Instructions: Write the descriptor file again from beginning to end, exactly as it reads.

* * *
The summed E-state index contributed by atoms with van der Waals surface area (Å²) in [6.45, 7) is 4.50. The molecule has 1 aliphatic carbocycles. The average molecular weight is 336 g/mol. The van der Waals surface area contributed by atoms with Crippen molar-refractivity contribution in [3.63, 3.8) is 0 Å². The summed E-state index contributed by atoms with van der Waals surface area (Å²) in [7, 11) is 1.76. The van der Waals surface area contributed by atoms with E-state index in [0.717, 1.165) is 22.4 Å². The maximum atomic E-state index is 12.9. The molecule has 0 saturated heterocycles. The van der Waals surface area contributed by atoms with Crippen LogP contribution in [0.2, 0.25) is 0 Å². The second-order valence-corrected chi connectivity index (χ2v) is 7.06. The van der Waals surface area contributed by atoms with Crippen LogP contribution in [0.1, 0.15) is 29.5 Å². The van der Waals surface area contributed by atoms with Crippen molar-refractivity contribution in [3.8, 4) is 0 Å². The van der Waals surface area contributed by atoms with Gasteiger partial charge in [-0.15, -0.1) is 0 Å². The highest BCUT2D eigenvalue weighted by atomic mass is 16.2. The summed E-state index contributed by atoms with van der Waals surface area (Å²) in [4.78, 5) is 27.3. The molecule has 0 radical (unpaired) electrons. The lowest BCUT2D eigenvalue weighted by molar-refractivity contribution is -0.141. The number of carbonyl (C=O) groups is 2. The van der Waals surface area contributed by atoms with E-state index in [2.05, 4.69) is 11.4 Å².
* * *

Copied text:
The summed E-state index contributed by atoms with van der Waals surface area (Å²) in [6.45, 7) is 4.50. The molecule has 1 aliphatic carbocycles. The average molecular weight is 336 g/mol. The van der Waals surface area contributed by atoms with Crippen molar-refractivity contribution in [3.63, 3.8) is 0 Å². The summed E-state index contributed by atoms with van der Waals surface area (Å²) in [7, 11) is 1.76. The van der Waals surface area contributed by atoms with E-state index in [0.717, 1.165) is 22.4 Å². The maximum atomic E-state index is 12.9. The molecule has 0 saturated heterocycles. The van der Waals surface area contributed by atoms with Crippen LogP contribution in [0.2, 0.25) is 0 Å². The second-order valence-corrected chi connectivity index (χ2v) is 7.06. The van der Waals surface area contributed by atoms with Crippen LogP contribution in [0.1, 0.15) is 29.5 Å². The van der Waals surface area contributed by atoms with Crippen molar-refractivity contribution in [3.8, 4) is 0 Å². The van der Waals surface area contributed by atoms with Gasteiger partial charge in [-0.15, -0.1) is 0 Å². The highest BCUT2D eigenvalue weighted by atomic mass is 16.2. The summed E-state index contributed by atoms with van der Waals surface area (Å²) in [4.78, 5) is 27.3. The molecule has 0 radical (unpaired) electrons. The lowest BCUT2D eigenvalue weighted by molar-refractivity contribution is -0.141. The number of carbonyl (C=O) groups is 2. The van der Waals surface area contributed by atoms with E-state index in [2.05, 4.69) is 11.4 Å².